Renewable energy such as wind and solar had an unstable nature, or they supply energy intermittently so there is a need for energy backups when operating renewable energy systems. Our government should devote resources for scientists to conduct research and development into some innovative systems that will be able to stabilize the power supply from the irregular renewable energy. It is more practical if it is a distributed system instead of a single large system for the whole of Hong Kong. As such, every building will have its own small-scale system to stabilize the power supply. An idea for consideration is to develop a device that replicates the function of a capacitor which works as an electricity reservoir, but surely it must be of a much larger scale when it comes to working for a whole building instead of a high-end sound system.
Buildings account for 90 per cent of the electricity used by the city, therefore improving building’s energy efficiency is considered another important scope that should be reviewed and improved. The mandatory building energy codes are considered too lax for today’s standards to give any strong push to the property development sector to build buildings that will achieve top standards in energy efficiency. The government should, therefore, set higher building energy codes for all types of buildings including government ones. The government should also set different energy utilization index (EUI) levels for buildings and to charge higher rates for buildings that stay at the higher EUI range, and to charge lower rates for buildings that stay at the lower EUI range to incentivize energy efficiency improvement. First of all, the government must do a comprehensive study to paint a broad picture of the EUI across all types of buildings of the city to understand how good or bad Hong Kong is doing in terms of building energy performance.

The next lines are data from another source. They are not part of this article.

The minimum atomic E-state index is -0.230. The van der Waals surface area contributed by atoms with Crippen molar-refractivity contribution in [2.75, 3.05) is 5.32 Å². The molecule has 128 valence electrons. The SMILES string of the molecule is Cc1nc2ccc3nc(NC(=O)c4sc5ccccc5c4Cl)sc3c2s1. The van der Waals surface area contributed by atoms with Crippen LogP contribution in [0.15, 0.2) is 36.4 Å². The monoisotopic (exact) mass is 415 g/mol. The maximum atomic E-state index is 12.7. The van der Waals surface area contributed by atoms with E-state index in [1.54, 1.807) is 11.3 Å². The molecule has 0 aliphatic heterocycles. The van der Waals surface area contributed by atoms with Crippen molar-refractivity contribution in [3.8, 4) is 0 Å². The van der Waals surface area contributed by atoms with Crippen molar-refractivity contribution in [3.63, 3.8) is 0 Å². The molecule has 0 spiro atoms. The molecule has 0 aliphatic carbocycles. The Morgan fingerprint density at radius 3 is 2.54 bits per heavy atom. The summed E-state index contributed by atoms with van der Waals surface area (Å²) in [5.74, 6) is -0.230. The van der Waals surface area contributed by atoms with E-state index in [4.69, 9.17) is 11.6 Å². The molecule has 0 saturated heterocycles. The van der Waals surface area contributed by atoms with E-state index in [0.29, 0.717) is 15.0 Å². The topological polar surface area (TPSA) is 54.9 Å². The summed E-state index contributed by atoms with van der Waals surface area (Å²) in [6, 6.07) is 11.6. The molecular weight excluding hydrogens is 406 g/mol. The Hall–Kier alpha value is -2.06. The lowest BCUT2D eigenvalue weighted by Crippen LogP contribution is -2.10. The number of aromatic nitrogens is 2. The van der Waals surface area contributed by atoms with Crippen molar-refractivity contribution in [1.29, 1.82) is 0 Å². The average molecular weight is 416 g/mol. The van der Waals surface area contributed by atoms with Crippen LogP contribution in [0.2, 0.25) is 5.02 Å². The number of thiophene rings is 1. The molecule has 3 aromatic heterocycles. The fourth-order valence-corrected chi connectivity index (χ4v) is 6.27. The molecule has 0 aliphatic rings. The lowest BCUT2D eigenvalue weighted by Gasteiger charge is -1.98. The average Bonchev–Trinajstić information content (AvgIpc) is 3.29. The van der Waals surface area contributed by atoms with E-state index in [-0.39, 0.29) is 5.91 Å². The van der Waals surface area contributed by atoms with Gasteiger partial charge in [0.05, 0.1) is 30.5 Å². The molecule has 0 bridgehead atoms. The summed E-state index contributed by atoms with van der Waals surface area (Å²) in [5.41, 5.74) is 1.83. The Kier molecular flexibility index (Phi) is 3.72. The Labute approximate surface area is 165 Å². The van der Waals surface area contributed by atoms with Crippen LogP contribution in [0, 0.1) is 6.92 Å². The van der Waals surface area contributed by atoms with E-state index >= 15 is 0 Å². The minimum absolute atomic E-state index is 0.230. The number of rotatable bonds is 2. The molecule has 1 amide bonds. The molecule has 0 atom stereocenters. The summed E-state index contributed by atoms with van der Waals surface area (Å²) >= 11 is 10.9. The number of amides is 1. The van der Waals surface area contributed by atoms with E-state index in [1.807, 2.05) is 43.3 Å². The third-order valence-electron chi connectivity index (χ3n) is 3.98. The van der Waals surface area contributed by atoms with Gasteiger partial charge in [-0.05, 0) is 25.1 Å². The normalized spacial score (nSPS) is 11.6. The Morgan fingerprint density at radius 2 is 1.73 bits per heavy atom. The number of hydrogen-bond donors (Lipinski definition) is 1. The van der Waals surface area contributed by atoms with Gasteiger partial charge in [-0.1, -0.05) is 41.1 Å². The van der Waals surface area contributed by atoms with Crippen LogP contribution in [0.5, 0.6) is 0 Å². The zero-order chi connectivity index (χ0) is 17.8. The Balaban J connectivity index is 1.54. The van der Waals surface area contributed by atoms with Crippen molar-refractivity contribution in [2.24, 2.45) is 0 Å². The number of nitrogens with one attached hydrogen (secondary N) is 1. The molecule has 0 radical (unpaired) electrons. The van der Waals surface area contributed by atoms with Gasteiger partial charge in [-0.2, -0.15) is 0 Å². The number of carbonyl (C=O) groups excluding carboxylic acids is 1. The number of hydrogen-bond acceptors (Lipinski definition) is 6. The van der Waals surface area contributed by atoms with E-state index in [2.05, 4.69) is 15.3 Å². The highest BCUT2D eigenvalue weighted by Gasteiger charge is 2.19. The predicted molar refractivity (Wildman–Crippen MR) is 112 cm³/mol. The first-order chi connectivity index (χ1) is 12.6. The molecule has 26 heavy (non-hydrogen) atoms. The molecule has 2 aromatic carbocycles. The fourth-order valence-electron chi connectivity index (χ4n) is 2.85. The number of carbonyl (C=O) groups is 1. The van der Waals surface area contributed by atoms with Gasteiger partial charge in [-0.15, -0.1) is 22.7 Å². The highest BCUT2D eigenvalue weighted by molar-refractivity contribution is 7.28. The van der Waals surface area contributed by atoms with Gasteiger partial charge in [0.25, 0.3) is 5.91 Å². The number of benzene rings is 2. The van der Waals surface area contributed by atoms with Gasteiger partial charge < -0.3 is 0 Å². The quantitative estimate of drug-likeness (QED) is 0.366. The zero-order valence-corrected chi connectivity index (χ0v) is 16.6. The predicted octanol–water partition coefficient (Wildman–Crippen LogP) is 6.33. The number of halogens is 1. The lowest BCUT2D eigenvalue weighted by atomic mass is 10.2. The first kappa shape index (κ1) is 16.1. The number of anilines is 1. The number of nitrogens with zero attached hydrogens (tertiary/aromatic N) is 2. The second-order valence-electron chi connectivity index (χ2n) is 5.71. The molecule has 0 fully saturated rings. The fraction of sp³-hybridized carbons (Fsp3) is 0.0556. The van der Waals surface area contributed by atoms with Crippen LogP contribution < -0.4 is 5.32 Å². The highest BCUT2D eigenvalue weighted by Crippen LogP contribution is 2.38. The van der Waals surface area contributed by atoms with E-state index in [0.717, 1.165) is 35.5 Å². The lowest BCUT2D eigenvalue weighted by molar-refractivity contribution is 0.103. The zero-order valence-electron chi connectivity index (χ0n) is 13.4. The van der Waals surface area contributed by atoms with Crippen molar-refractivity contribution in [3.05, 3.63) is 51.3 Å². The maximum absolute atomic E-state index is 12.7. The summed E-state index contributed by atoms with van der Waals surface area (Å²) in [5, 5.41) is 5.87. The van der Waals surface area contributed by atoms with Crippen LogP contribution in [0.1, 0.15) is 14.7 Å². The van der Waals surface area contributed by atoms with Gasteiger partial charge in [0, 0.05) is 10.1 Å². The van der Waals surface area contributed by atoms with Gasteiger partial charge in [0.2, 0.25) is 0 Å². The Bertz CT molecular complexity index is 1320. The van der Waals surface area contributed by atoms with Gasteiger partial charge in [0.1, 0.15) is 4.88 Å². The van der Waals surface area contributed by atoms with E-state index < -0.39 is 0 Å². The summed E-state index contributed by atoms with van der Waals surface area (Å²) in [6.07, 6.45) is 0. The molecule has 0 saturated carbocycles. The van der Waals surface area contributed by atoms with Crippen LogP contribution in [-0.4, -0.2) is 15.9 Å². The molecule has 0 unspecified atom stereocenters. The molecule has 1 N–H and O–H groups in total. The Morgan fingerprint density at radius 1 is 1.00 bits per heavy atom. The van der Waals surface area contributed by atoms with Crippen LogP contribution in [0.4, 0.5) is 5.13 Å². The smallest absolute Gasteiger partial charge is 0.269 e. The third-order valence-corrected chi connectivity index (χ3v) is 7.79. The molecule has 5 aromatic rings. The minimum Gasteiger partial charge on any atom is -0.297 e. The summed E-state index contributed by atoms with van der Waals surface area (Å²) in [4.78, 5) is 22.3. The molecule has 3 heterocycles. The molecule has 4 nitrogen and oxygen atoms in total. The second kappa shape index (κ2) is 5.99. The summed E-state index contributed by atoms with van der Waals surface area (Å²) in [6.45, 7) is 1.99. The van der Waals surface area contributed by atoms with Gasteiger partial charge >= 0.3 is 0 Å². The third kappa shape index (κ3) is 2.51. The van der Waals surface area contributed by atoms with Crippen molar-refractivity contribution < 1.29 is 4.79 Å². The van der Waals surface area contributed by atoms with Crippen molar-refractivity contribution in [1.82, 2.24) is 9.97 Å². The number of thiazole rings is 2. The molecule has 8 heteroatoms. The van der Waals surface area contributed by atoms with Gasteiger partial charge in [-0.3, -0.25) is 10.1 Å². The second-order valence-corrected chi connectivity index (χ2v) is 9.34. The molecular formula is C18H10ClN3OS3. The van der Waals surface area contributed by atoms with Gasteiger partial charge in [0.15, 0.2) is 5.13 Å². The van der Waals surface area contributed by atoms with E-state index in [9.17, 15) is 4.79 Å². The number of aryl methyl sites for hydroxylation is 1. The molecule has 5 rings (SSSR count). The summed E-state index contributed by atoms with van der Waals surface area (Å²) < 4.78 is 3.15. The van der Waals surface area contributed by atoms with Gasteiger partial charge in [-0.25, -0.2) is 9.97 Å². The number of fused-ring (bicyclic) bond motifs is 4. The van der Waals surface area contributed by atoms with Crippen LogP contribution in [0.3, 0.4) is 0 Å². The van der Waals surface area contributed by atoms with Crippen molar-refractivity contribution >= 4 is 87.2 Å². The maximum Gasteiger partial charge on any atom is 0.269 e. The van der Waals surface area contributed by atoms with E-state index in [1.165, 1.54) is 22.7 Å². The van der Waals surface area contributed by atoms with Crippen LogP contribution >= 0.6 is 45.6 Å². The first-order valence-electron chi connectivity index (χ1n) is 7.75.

Cooling down indoor environments of a building by applying traditional air conditioning systems should NOT be the only means, we must innovate in ways and systems to cool the entire building to reduce heavy reliance on energy-hungry air conditioning systems, such as by having better shading or insulation from solar radiation. This could be developed right from the architectural design stage to make it a green feature of the buildings.
Electrical appliances are another area that we should not ignore. The government should set a minimum standard for the energy efficiency of the major electrical appliances for both domestic and commercial use. By doing so, it will eliminate those power-hungry appliances from the market and this will help reduce the energy use of the entire building.
Carbon capture and storage is a system that some scientists have proposed, but we need to be careful if considering using some forms of mechanical means to store carbon dioxide emitted from power plants. No one can give a full guarantee that the locked carbon dioxide will not leak from the man-made system back to the atmosphere. So, although it is an option, we should go for the natural way of carbon capture and storage, which is our forests, they absorb carbon dioxide and store them in trees and to keep the eco-system in balance. The government should keep enhancing the coverage of trees in both rural and urban areas as far as possible.